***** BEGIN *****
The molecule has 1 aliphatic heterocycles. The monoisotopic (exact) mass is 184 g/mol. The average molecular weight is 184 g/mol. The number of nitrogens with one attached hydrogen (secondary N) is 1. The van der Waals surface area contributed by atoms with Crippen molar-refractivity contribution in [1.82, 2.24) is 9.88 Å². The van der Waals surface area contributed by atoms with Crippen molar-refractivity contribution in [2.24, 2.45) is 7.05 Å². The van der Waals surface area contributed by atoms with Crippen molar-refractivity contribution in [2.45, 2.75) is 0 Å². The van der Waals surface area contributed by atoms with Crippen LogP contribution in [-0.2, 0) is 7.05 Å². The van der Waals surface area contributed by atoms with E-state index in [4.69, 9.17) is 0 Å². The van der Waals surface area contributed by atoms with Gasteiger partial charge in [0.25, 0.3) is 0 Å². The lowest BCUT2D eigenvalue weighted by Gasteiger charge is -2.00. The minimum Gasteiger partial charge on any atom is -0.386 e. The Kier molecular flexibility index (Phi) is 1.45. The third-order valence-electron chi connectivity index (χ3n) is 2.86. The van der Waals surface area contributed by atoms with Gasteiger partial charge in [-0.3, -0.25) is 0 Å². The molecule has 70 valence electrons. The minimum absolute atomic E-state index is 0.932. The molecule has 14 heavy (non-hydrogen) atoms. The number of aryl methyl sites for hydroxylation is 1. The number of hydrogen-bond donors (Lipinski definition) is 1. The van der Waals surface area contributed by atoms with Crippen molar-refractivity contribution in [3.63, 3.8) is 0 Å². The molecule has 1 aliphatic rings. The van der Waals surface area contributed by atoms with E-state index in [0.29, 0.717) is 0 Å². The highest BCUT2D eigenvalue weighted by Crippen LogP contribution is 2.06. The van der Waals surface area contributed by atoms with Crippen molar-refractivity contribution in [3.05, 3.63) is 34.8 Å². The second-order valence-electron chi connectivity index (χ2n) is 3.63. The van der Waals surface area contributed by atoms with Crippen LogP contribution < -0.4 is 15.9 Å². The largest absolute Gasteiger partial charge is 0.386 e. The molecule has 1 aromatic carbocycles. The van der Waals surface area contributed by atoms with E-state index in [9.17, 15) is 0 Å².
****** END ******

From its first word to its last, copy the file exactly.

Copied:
The molecule has 1 aliphatic heterocycles. The monoisotopic (exact) mass is 184 g/mol. The average molecular weight is 184 g/mol. The number of nitrogens with one attached hydrogen (secondary N) is 1. The van der Waals surface area contributed by atoms with Crippen molar-refractivity contribution in [1.82, 2.24) is 9.88 Å². The van der Waals surface area contributed by atoms with Crippen molar-refractivity contribution in [2.24, 2.45) is 7.05 Å². The van der Waals surface area contributed by atoms with Crippen molar-refractivity contribution in [2.45, 2.75) is 0 Å². The van der Waals surface area contributed by atoms with Crippen LogP contribution in [-0.2, 0) is 7.05 Å². The van der Waals surface area contributed by atoms with E-state index in [4.69, 9.17) is 0 Å². The van der Waals surface area contributed by atoms with Gasteiger partial charge in [0.25, 0.3) is 0 Å². The lowest BCUT2D eigenvalue weighted by Gasteiger charge is -2.00. The minimum Gasteiger partial charge on any atom is -0.386 e. The Kier molecular flexibility index (Phi) is 1.45. The third-order valence-electron chi connectivity index (χ3n) is 2.86. The van der Waals surface area contributed by atoms with Gasteiger partial charge in [-0.3, -0.25) is 0 Å². The molecule has 70 valence electrons. The minimum absolute atomic E-state index is 0.932. The molecule has 14 heavy (non-hydrogen) atoms. The number of aryl methyl sites for hydroxylation is 1. The number of hydrogen-bond donors (Lipinski definition) is 1. The van der Waals surface area contributed by atoms with Crippen molar-refractivity contribution in [3.63, 3.8) is 0 Å². The molecule has 1 aliphatic rings. The van der Waals surface area contributed by atoms with E-state index in [0.29, 0.717) is 0 Å². The highest BCUT2D eigenvalue weighted by Crippen LogP contribution is 2.06. The van der Waals surface area contributed by atoms with Crippen molar-refractivity contribution in [3.05, 3.63) is 34.8 Å². The second-order valence-electron chi connectivity index (χ2n) is 3.63. The van der Waals surface area contributed by atoms with Crippen LogP contribution < -0.4 is 15.9 Å². The largest absolute Gasteiger partial charge is 0.386 e. The molecule has 1 aromatic carbocycles. The van der Waals surface area contributed by atoms with E-state index in [9.17, 15) is 0 Å².